R21 Exploratory/Developmental Research Grant applications due February 15, 2018. More information at https://grants.nih.gov/grants/guide/pa-files/PA-18-160.html
The purpose of this funding opportunity announcement (FOA) is to encourage interdisciplinary research aimed at promoting health, preventing and limiting symptoms and disease, and reducing health disparities across the lifespan for those living or spending time in non-traditional settings (i.e. playgrounds and nursing homes). These settings result in exposure to environmental pollutants and toxins that result in health risks, symptoms, and other health conditions/diseases; including lower respiratory disease, chronic obstructive pulmonary disease, cardiovascular disease, and complex environmental exposures that may be exacerbated by non-chemical stressors encountered in community settings, physiological function of organs and systems of the fetus/child/adolescence, and lower respiratory disease. Risk identification and symptom management include prevention and behavior changes and actions to maintain health and prevent disease with an emphasis on the individual, family, and community which will advance nursing science. For purposes of this FOA, non-traditional settings include, but are not limited to, places such as community centers; pre-school and non-traditional school environments (e.g., churches, daycare, home-based schools, dormitories, alternative schools, and playgrounds); child and older adult foster care facilities; older adult day care facilities; half-way homes; and assisted living and long-term care facilities.
The Department of Defense’s (DoD) Strategic Environmental Research and Development Program (SERDP) is seeking to fund environmental research and development proposals. SERDP is DoD’s environmental science and technology program, planned and executed in partnership with the Department of Energy and the Environmental Protection Agency, with participation by numerous other Federal and non-Federal organizations. The Program invests across the broad spectrum of basic and applied research, as well as advanced development.
Proposals responding to focused Statements of Need (SONs) in the following areas are requested:
- Environmental Restoration — Research and technologies for the characterization, risk assessment, remediation, and management of contaminants in soil, sediments, and water.
- Munitions Response — Technologies for the detection, classification, and remediation of military munitions on U.S. lands and waters.
- Resource Conservation and Resiliency — Supports the development of the science, technologies, and methods needed to manage DoD’s installation infrastructure in a sustainable way.
- Weapons Systems and Platforms — Research and technologies to reduce, control, and understand the sources of waste and emissions in the manufacturing, maintenance, and use of weapons systems and platforms.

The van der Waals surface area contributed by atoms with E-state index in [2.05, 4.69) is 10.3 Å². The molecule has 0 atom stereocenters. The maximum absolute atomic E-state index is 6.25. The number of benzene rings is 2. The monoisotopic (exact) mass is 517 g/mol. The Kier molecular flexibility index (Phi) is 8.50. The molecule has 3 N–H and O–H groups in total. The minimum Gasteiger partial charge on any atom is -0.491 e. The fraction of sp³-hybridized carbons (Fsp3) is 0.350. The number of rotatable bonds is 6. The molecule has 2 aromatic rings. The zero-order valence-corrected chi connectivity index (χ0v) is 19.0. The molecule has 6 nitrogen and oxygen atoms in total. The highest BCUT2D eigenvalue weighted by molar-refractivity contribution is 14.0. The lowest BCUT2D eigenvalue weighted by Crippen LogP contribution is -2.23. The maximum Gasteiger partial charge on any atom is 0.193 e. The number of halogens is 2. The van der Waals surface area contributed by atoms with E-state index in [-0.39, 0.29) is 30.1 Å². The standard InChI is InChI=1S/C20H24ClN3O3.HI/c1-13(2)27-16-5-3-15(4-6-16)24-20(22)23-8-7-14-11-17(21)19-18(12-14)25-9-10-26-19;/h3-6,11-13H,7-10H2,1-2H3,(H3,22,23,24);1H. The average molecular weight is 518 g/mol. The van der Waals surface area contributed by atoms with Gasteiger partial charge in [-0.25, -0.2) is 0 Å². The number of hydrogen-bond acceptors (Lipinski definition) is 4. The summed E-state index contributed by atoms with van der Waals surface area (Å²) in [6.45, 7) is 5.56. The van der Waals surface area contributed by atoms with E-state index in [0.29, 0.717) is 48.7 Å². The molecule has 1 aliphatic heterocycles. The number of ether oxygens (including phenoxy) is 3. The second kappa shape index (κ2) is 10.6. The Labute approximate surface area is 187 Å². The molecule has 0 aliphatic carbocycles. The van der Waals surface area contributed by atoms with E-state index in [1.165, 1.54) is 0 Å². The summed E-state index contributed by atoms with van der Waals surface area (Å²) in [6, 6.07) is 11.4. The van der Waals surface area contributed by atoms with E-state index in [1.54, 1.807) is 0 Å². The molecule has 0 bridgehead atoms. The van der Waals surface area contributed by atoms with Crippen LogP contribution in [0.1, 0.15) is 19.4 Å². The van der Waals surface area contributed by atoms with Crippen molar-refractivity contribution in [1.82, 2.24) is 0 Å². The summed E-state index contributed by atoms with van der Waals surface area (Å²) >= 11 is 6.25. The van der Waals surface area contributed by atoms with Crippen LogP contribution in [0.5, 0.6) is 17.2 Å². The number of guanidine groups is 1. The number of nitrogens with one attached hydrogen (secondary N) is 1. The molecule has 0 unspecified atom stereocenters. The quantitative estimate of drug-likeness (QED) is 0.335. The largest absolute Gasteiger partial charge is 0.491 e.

Proposals responding to the Fiscal Year (FY) 2019 SONs will be selected through a competitive process. Separate solicitations are available to Federal and non-Federal proposers. The SONs and detailed instructions are available on the SERDP website.
The Core SERDP Solicitation provides funding in varying amounts for multi-year projects. All Core Solicitation pre-proposals are due to SERDP January 4, 2018 by 2:00 p.m. ET.
SERDP also will be funding environmental research and development through the SERDP Exploratory Development (SEED) Solicitation. The SEED Solicitation is designed to provide a limited amount of funding (not to exceed $200,000) for projects up to approximately one year in duration to investigate innovative approaches that entail high technical risk or require supporting data to provide proof of concept. This year, SERDP is requesting SEED proposals for the Munitions Response program area. The SONs and detailed instructions are available on the SERDP website. All SEED proposals are due March 6, 2018 by 2:00 p.m. ET.
Learn more about funding available from SERDP
Participate in the webinar “SERDP Funding Opportunities” conducted by SERDP Executive Director Dr. Herb Nelson and Deputy Director Dr. Andrea Leeson on November 13, 2017, from 1:30 – 2:30 p.m. ET. This briefing will offer valuable information for those who are interested in new funding opportunities with SERDP. During the online seminar, participants may ask questions about the funding process, the current SERDP solicitation, and the proposal submission process. Pre-registration for this webinar is required. If you have difficulty registering, please contact the SERDP Support Office at serdp-estcp.webinars@noblis. org or by telephone at 571-372-6565.